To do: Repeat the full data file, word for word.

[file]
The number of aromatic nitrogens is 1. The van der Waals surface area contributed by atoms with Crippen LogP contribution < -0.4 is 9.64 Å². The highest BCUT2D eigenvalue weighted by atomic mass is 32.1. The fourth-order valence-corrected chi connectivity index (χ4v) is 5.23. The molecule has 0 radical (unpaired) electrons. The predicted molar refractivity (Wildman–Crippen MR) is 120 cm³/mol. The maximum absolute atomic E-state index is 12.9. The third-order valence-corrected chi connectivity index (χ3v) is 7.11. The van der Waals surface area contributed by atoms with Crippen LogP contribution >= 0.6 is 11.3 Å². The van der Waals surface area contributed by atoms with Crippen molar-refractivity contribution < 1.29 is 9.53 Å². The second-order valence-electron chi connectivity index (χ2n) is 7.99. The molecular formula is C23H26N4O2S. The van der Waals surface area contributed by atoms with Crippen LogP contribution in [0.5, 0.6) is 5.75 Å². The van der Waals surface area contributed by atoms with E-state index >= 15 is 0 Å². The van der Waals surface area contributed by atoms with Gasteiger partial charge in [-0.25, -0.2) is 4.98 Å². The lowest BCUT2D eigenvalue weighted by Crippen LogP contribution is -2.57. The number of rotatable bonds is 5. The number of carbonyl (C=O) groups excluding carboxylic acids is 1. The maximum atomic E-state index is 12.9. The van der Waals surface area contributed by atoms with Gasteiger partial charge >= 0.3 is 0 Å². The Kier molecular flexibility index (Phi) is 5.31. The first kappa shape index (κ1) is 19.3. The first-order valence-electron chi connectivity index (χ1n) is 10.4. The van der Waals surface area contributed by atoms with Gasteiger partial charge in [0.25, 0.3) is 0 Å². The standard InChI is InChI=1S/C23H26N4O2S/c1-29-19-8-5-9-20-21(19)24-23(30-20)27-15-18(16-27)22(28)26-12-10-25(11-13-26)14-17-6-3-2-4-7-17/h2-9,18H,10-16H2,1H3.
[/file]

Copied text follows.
The number of aromatic nitrogens is 1. The van der Waals surface area contributed by atoms with Crippen LogP contribution < -0.4 is 9.64 Å². The highest BCUT2D eigenvalue weighted by atomic mass is 32.1. The fourth-order valence-corrected chi connectivity index (χ4v) is 5.23. The molecule has 0 radical (unpaired) electrons. The predicted molar refractivity (Wildman–Crippen MR) is 120 cm³/mol. The maximum absolute atomic E-state index is 12.9. The third-order valence-corrected chi connectivity index (χ3v) is 7.11. The van der Waals surface area contributed by atoms with Crippen LogP contribution >= 0.6 is 11.3 Å². The van der Waals surface area contributed by atoms with Crippen molar-refractivity contribution < 1.29 is 9.53 Å². The second-order valence-electron chi connectivity index (χ2n) is 7.99. The molecular formula is C23H26N4O2S. The van der Waals surface area contributed by atoms with Crippen LogP contribution in [0.5, 0.6) is 5.75 Å². The van der Waals surface area contributed by atoms with E-state index >= 15 is 0 Å². The van der Waals surface area contributed by atoms with Gasteiger partial charge in [-0.25, -0.2) is 4.98 Å². The lowest BCUT2D eigenvalue weighted by Crippen LogP contribution is -2.57. The number of rotatable bonds is 5. The number of carbonyl (C=O) groups excluding carboxylic acids is 1. The maximum atomic E-state index is 12.9. The van der Waals surface area contributed by atoms with Gasteiger partial charge >= 0.3 is 0 Å². The Kier molecular flexibility index (Phi) is 5.31. The first kappa shape index (κ1) is 19.3. The first-order valence-electron chi connectivity index (χ1n) is 10.4. The van der Waals surface area contributed by atoms with Gasteiger partial charge in [0.25, 0.3) is 0 Å². The standard InChI is InChI=1S/C23H26N4O2S/c1-29-19-8-5-9-20-21(19)24-23(30-20)27-15-18(16-27)22(28)26-12-10-25(11-13-26)14-17-6-3-2-4-7-17/h2-9,18H,10-16H2,1H3.